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Kidnapped


Eastgate Theatre, Peebles
3 stars
Robert Louis Stevenson probably wasn’t the first to rewrite Scottish 
history as a Boy’s Own style adventure, and he certainly wasn’t the 
last. On the one hand, Kidnapped’s eighteenth century orphan Davie 
Balfour’s on the run rites of passage over land and sea en route to 
reclaiming his stolen birthright is a heroic yarn of discovery and 
derring-do. On the other, it’s a state of the nation dot-to-dot through 
history that throws Davie together with real-life figures in the 
ferment of some of the most crucial moments that followed the Jacobite 
Rising.

Cumbernauld Theatre’s Ed Robson takes advantage of this in his 
pocket-sized three-person touring production which utilises live and 
recorded back-projections, puppets and story-telling techniques in a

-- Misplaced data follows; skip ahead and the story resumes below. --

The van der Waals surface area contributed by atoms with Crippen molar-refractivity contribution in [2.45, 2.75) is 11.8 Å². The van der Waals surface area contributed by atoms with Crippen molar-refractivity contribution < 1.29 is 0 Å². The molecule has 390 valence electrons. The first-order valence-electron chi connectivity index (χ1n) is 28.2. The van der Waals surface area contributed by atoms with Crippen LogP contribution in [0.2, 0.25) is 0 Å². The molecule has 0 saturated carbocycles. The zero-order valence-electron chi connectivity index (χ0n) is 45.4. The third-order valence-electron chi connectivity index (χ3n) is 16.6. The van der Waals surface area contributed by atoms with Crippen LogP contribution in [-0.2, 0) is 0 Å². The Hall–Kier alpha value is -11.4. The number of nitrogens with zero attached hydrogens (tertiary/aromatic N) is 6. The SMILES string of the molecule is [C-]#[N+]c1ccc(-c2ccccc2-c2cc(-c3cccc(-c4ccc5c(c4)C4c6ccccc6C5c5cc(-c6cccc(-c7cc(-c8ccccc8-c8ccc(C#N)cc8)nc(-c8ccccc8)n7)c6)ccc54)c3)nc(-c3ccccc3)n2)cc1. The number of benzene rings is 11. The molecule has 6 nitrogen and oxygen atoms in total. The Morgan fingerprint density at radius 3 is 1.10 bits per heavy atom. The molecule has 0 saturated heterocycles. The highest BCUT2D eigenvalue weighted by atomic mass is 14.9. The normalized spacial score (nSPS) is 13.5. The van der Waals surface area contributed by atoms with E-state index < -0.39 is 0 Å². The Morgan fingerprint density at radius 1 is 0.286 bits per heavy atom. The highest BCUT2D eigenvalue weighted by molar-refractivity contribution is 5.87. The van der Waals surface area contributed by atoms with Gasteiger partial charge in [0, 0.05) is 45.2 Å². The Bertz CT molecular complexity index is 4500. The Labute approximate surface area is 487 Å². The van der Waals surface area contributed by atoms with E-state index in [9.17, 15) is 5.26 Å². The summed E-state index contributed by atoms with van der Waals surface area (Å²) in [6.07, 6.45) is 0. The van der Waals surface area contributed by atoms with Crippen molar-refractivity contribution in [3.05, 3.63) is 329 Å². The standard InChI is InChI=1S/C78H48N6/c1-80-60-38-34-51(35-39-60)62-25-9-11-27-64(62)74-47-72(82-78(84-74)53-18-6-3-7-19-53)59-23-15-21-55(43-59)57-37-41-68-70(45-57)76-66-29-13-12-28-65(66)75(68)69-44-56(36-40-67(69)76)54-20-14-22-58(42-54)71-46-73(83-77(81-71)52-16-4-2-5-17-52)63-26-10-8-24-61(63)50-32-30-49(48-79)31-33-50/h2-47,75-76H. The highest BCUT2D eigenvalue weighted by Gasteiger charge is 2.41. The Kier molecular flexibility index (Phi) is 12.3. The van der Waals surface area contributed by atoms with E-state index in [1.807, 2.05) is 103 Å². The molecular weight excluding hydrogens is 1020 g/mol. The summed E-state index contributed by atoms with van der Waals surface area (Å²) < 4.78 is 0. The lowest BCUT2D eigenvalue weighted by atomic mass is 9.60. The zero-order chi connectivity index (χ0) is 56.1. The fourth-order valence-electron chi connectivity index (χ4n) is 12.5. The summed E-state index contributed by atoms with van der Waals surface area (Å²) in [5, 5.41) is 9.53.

quick-fire romp through the landscape.

If the TV news report is an idea pioneered in Peter Watkins’ seminal 
film, Culloden, the projections of puppet gladiators on the battlefield 
looks straight off YouTube. Some of the more scenic projections that 
accompany Scott Hoatson’s Davie galloping through the glens with Peter 
Callaghan’s Alan Breck Stewart to Bal Cooke’s rollicking score, 
meanwhile, look like airbrushed offcuts from a Visit Scotland ad in 
what at times looks something akin to the sort of TV drama that marks a 
political epoch with a telly blaring out real-life news footage at the 
edge of the human narrative centre-stage.

With Alan Steele doubling up as assorted wicked uncles, sea Captains 
and redcoats, beyond al this, Cumbernauld’s Kidnapped cuts to the heart 
of what matters to both accidental wanderers in very different ways. 
While Davie is learning to be a man, like his comrade and adversary, 
exile has taught him to believe in something  beyond home.

The Herald, April 20th 2012

ends

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